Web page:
After the dust settled on this morning’s shocking announcement of Autodesk’s Socialcam acquisition, I was able to catch up with senior members of each team to get their thoughts. While I stand by my earlier assessment of the deflated state of the overall social video market and the impact this transaction will have on the valuation of competitors, I was able to glean some additional details on how and why Socialcam made the decision to exit when and how it did.

First and foremost, Socialcam CEO and founder Michael Seibel was adamant that this was in no way a concession and that the sentiment around the office was one of high fives. While he wouldn’t specify exact returns, he said that all investors made more than 3X on their investment in approximately six months, while at least one early investor did nearly ten times better than that. Unlike some of its competitors, Socialcam didn’t raise much early capital and didn’t have the burden of nine-figure valuations to live up to.

It’s no surprise that this is the message the founder is pushing. Along those lines, it’s hard to argue that these results are a failure, and I’m sure those on the upper end of the return spectrum are thrilled with their takeaway. That said, it has to be a more modest sum than most were anticipating just a few short months ago when Socialcam’s closest competitor was raising at a mid nine-figure valuation. No one invests hoping for a mere 3x return.

Seibal argues that few on his team bought into the hype. “Anyone who knows the video sharing space intimately knows that the comparison to Instagram was a fallacy from the beginning,” says Seibel – apparently someone forgot to tell Viddy’s backers that. “Photography has been mainstream for decades, even before computers. Video creation is still not mainstream. Accordingly, this has always been more of an uphill battle and a long term opportunity than photo sharing.”

Seibel further argued that reports of his app’s decline were greatly exaggerated. According to the CEO, Socialcam has recorded 12 million new downloads in the last 90 days – a period of time that post-dates the big Facebook Open Graph boost. Across its user base, enormous quantities of vide are being created and shared. To that end, 10 percent of the time when users open the app, they subsequently open the camera feature and create new content.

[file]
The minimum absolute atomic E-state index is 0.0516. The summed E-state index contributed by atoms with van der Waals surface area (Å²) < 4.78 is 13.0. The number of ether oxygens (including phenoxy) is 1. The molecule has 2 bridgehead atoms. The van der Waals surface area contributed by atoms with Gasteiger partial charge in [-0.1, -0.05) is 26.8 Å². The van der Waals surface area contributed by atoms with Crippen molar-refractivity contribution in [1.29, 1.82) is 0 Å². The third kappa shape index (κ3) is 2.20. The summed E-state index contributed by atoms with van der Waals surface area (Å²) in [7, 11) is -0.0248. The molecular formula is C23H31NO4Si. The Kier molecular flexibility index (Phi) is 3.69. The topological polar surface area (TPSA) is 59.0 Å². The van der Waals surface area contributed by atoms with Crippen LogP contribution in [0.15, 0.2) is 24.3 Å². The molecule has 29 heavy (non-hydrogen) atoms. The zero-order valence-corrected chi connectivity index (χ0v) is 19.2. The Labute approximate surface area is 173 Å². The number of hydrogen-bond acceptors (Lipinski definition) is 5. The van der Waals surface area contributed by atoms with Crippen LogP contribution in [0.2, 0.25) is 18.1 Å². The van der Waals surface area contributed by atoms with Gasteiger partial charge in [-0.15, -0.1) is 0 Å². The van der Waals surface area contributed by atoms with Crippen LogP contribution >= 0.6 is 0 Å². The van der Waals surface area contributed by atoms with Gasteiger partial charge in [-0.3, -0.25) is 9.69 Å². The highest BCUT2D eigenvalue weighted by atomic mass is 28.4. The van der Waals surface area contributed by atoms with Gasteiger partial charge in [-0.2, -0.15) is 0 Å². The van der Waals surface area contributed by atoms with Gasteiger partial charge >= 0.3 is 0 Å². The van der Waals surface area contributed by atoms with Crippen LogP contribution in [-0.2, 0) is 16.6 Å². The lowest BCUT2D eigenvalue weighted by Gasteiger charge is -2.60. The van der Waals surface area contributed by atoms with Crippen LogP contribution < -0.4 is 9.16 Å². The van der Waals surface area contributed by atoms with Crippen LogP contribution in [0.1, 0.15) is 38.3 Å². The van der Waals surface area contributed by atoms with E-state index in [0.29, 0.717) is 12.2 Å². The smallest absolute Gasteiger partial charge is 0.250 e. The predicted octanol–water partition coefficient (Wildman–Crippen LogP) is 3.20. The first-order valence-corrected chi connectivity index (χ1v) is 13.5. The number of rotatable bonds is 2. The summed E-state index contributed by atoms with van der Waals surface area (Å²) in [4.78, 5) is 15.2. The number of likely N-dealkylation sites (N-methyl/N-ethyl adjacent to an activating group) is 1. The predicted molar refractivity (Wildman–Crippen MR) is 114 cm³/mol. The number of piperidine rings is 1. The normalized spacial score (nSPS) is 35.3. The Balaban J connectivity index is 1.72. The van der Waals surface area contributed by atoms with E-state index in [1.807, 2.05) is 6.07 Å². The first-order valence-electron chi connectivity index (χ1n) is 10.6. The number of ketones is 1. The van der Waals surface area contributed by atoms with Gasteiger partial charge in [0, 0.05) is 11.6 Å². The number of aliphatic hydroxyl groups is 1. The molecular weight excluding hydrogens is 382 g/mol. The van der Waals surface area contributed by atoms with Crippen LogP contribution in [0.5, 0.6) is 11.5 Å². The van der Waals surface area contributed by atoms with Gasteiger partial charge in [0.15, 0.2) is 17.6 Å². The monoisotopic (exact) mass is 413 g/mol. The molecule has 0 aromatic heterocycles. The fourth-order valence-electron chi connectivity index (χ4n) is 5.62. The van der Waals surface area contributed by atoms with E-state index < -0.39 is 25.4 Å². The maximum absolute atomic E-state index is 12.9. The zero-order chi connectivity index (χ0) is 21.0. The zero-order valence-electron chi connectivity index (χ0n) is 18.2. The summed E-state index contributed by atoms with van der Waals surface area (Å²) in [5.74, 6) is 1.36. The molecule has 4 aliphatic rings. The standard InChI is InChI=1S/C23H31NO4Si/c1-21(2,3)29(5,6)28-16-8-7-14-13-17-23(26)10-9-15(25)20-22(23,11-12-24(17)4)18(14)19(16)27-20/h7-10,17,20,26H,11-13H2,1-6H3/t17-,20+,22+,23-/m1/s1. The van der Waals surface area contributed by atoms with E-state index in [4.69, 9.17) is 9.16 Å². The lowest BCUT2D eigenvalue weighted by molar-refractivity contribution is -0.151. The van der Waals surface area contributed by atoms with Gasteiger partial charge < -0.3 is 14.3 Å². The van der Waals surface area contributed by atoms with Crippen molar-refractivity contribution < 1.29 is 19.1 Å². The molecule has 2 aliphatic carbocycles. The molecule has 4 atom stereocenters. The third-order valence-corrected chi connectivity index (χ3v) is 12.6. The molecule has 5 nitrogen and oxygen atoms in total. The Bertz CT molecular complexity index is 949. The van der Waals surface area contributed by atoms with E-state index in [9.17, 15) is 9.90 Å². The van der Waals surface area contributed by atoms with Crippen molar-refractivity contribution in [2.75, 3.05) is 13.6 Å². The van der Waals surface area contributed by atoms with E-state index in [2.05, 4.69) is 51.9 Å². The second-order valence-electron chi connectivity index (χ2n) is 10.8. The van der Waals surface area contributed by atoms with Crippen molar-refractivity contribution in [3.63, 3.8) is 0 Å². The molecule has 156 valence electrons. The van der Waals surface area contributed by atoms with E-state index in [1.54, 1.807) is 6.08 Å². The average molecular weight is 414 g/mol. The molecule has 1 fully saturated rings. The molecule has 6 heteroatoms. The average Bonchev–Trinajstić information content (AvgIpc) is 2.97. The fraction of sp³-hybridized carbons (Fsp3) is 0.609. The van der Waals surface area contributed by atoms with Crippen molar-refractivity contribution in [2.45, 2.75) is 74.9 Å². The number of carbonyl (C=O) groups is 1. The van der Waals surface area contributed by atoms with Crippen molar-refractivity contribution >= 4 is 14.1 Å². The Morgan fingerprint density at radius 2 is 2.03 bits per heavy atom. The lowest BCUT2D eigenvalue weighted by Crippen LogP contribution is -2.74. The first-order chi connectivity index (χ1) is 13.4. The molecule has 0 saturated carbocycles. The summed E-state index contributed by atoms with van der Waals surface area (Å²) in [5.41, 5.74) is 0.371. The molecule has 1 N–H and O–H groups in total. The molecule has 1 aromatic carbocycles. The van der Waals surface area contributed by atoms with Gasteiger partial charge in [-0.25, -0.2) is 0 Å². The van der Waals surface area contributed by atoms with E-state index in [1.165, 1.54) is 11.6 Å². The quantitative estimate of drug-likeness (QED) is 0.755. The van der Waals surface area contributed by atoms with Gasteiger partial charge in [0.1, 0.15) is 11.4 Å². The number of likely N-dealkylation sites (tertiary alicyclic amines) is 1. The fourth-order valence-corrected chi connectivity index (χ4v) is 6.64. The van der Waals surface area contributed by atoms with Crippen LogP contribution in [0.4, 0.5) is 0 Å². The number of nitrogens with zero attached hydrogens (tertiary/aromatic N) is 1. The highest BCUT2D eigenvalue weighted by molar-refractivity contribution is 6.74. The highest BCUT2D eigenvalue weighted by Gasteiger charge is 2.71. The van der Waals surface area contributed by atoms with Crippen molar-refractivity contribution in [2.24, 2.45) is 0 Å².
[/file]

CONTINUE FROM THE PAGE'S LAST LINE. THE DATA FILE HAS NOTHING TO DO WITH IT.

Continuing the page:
From Autodesk’s perspective the acquisition represents an opportunity to continue delivering premium consumer content creation tools. “One year after our acquisition of Pixlr, the company has grown 10 times,” says Consumer Group VP Samir Hanna. “We hope to have similar results with Socialcam.”

Ok…. if a year from today Socialcam has 540 million uses, I’ll eat my Macbook. Instead, Autodesk should be content to improve the product and stabilize user growth and engagement at current levels – which in many ways have been called artificial up to this point.

One resource the newly-acquired social video team will absolutely gain is access to industry leading video expertise. Autodesk made the software used by the video editors on the last 17 consecutive Academy Award winning Best Pictures. From Socialcam’s perspective, this represents an opportunity improve in an area where it already leads its market: filters and effects.

Seibel notes that when the company launched its “version one minimum viable product” for video filters, the app saw a 100X increase in engagement near overnight. With that in mind, he was absolutely giddy describing the possibilities for future filters and effects to be created in partnership with the rest of the Autodesk family.

Ask Seibel and Hanna about the competitive landscape and both say that the social video space is a winner-take-all game.  To them it comes down to standardization and a social ubiquity. It was this way of thinking that drove the decision to complete this transaction and merge an established brand and network of social users with some of the best technical talent in video effects.

After today’s acquisition, Socialcam is entering a new phase. This period will be measured more by the quality of the product delivered and the depth of the engagement driven than by the sky-high valuations being arbitrarily assigned to companies in their space.

For the remaining independent competitors, the question remains, what can they do to grow users and engagement number to challenge market leading Socialcam. As I said earlier, “There may still be an Instagram-style winner in the social video race (and there’s still no telling who it will be), but whatever results these companies achieve will have to be based on sound fundamentals.”